A man battling depression has revealed the crucial conversation he had with his partner as he struggled through Melbourne's coronavirus lockdown.
Jordan Broadway, 26, said he had battled with his mental health since he was about 14, but a lack of distractions during the city's Covid lockdown caused his issues to bubble to the surface.
"It started as a pretty standard teenage angst kind of thing but then it became something that wasn't that," he told Yahoo News Australia.
"My symptoms were on and off and I had what I guess you would call depressive episodes – some were worse than others and some not so bad."
Mr Broadway, who was telling his story as part of Men's Health Week, said he could mostly manage his mental health on his own until he found himself in coronavirus lockdown feeling low and exhausted.
"Last year in lockdown there was nowhere to hide and my partner suggested I give a psychologist another go," he said.
"I realised it was not just affecting me, but the people I care about who don't like to see me struggle so that was sort of the push to give it a go."
Not being able to leave the house, Mr Broadway turned to the internet for help to find a psychologist who could help him from the comfort of his own home.
He then came across Mosh, an online men's health clinic, where he was matched with a psychologist.
"It was a blessing in disguise because catching a train to a psychology appointment can be really draining and it was nice to just be in my bedroom and not having to worry about the travel," he said.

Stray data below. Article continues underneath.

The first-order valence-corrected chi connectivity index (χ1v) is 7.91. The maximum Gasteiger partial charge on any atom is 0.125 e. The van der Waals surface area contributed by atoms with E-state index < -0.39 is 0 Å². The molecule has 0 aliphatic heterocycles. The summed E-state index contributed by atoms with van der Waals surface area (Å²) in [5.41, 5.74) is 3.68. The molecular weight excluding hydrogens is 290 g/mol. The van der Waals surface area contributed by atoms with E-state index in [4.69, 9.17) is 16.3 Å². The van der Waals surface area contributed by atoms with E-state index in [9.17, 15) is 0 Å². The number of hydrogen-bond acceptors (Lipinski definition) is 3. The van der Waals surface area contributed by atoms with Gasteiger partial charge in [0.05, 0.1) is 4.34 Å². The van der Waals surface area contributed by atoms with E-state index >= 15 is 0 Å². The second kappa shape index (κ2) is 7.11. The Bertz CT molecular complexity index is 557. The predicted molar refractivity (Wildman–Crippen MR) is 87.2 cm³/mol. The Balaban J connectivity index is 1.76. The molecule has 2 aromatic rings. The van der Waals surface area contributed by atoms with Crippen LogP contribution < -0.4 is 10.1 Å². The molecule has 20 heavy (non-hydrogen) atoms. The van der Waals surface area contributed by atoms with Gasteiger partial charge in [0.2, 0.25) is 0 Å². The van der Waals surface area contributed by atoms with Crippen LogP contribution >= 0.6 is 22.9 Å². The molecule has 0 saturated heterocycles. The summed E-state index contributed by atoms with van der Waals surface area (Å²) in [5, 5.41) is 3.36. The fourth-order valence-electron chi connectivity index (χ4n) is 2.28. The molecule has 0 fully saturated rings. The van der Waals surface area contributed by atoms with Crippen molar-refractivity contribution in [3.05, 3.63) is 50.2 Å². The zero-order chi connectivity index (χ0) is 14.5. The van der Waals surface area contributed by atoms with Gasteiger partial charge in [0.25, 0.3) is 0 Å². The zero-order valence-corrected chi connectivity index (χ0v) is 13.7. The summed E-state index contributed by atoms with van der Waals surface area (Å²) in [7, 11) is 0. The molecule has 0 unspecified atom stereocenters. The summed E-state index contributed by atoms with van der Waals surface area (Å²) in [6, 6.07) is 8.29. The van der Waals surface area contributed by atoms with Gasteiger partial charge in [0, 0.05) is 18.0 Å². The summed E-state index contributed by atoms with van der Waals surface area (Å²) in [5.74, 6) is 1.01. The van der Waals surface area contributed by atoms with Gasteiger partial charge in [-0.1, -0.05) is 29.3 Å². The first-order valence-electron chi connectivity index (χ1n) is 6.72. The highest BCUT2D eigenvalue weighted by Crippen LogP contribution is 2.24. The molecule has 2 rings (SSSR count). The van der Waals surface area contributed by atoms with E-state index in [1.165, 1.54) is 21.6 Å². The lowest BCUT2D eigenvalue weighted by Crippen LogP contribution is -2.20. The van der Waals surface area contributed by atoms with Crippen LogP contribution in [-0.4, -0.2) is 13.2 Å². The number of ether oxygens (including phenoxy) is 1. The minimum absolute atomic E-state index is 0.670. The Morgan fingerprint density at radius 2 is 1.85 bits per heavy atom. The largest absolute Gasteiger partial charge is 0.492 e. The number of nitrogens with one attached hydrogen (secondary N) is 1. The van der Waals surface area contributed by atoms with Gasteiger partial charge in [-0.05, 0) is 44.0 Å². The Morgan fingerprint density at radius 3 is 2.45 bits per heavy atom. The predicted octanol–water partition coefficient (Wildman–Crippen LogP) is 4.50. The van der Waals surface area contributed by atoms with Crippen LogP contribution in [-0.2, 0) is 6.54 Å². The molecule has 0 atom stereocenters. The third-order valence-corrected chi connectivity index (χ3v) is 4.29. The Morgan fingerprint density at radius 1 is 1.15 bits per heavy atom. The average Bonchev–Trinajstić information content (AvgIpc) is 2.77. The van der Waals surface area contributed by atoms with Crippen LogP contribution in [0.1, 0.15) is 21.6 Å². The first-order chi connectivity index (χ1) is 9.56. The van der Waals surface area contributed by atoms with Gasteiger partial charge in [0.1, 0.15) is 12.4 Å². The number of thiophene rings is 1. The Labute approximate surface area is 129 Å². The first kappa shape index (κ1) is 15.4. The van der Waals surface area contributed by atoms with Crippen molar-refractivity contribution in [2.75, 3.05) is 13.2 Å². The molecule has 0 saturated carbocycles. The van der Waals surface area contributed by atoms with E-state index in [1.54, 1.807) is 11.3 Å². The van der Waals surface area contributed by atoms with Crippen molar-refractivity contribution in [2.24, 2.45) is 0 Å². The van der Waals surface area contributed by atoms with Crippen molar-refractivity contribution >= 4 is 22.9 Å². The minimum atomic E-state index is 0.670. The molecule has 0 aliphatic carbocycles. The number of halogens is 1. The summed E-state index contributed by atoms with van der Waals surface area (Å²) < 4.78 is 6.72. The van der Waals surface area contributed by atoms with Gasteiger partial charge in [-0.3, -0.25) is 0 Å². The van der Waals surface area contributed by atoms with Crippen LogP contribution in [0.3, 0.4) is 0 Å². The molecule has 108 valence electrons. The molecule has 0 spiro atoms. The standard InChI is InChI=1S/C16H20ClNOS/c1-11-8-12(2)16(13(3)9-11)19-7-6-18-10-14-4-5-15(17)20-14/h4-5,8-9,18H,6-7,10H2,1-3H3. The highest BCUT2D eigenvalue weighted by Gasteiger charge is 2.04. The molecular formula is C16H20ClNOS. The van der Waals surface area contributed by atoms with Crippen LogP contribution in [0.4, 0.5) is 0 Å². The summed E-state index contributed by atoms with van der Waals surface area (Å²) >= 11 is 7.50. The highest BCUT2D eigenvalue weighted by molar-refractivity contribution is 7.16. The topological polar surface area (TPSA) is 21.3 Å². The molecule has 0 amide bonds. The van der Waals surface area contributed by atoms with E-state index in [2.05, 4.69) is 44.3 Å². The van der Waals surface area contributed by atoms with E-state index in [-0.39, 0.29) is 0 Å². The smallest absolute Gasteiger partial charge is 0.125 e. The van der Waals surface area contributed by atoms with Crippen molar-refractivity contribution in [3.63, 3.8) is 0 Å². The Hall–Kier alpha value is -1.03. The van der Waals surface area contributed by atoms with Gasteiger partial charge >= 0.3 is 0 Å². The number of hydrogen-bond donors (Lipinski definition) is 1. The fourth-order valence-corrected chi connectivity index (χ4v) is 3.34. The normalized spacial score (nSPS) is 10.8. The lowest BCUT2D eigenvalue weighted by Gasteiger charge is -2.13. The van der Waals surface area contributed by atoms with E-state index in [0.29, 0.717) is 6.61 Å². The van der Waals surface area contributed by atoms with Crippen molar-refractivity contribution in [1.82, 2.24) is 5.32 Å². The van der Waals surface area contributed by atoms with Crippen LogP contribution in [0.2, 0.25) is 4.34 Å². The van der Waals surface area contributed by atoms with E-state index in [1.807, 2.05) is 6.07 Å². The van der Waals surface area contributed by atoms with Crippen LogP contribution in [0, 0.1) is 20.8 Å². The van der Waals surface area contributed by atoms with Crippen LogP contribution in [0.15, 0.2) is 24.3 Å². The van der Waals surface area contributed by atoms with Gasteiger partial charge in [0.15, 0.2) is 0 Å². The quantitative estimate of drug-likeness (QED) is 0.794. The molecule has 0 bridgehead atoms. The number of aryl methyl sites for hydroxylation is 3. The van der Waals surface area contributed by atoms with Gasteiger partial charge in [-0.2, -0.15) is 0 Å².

"I was in a place that was comfortable for me – I could have my slippers on and go to the fridge to eat lunch when it was over – I didn't have to worry about being somewhere I didn't want to be."
Seven men die by suicide each day
Mosh clinical psychologist Dr Rachel Cohen told Yahoo News Australia many men she had helped found it easier to talk about their issues from a place where they felt more comfortable.
"Seven men take their lives every day and are three times more likely to than women," she said.
"Men are struggling with mental health and it's often been linked to them seeking help less."
She added men did not often feel as comfortable as women when opening up about life changes and were more concerned about burdening their friends or felt shame due to masculine stereotypes.
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"It can be intimidating to go to a face-to-face clinic and sit in the waiting room," Dr Cohen said.
"Mosh is all online and from the comfort of your own home – I have clients in their pyjamas talking to me while cooking breakfast or sitting in their car between meetings.
"Talking to them at a time it's convenient for them, they are much more open and comfortable and engage beautifully in the treatment."
How to help somebody struggling
Dr Cohen says when supporting somebody with a mental health issue you should ask if they are OK, listen, encourage action and check in.
"Most of the time you get met with everything is fine and people then ticking the box that they asked if they were OK," she said.
"But asking a bit more and sharing something you've been going through can normalise it and show it's OK to talk about when you're struggling.
"Asking is not going to make anything worse."
Dr Cohen said people should not offer solutions, but encourage people to focus on simple things that could help and reach out for support from their GP.
"The final step is to check in after that conversation – it's really important," she said.
"You might need to have the conversation several times before they are really able to open up about what's going on with them, but continue to provide support throughout their journey to getting the support they need."
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